Leading Chipmaker Says Car Companies Won't Be Favored Over Smartphone Brands

The chip shortage is far from coming to an end, and large carmakers out there are still struggling with the whole thing, sometimes suspending the production of certain models until their suppliers are finally able to ship the orders.
Infineon says carmakers need to build inventory as well 5 photos
Photo: Infineon
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Partially caused by the global health issue, which increased the demand for electronics amid more people working remotely, the chip shortage is the living proof carmakers are doing the whole thing wrong, as most of them still rely on instant shipments from suppliers.

This is what Infineon, one of the leading semiconductor companies in Europe, explained in a recent interview, adding that carmakers must change their strategy and take the risk of holding inventory.

In other words, they can no longer rely on instant purchases from chip suppliers but actually order more components in advance and then create an inventory that would guarantee uninterrupted production.

The auto industry cannot say: ‘OK fine, we don’t need [any more chips], and then come back later and say: ‘Now we need them’,” chief executive Reinhard Ploss was quoted as saying by the Financial Times. “They have to consider the long lead times [in the semiconductor sector] of about half a year.

Several carmakers, such as Volkswagen, Toyota, Ford, and Stellantis, turned to production halts in an attempt to deal with the lack of chips. And Infineon says it’s all because suppliers are always the ones taking the risk of holding inventory, in which case the larger clients are getting most of the orders.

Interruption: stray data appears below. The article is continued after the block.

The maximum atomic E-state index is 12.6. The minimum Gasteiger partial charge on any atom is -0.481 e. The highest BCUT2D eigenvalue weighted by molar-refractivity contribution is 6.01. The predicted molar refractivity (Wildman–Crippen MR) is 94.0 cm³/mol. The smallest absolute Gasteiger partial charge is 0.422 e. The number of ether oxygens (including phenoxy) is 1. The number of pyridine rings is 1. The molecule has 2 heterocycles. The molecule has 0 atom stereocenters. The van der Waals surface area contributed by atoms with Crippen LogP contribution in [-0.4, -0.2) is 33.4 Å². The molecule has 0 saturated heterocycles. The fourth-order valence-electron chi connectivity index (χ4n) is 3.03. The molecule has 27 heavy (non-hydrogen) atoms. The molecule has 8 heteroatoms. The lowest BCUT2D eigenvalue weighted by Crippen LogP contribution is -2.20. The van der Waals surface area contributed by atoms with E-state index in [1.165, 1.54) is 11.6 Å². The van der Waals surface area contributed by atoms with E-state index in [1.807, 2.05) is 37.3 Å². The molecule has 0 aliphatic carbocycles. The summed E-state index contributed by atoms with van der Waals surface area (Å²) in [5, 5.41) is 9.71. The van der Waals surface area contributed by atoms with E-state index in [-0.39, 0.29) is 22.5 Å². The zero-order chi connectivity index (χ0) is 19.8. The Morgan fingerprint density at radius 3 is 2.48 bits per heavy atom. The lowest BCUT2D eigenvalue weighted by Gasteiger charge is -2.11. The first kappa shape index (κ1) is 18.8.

Ploss warns carmakers won’t be favored over smartphone makers, which typically order a higher number of chips given their global sales. Research firm IDC estimates phone sales got close to 1.3 billion units in 2020, a decline of 5.9 percent compared to the year before, with Samsung and Apple accounting for over 470 million of all devices.

For them not to deliver a car because of a two dollar device is a no-go. We as supplier are doing everything we can to avoid such a situation for our customers,” the Infineon executive concluded.
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About the author: Bogdan Popa
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Bogdan keeps an eye on how technology is taking over the car world. His long-term goals are buying an 18-wheeler because he needs more space for his kid’s toys, and convincing Google and Apple that Android Auto and CarPlay deserve at least as much attention as their phones.
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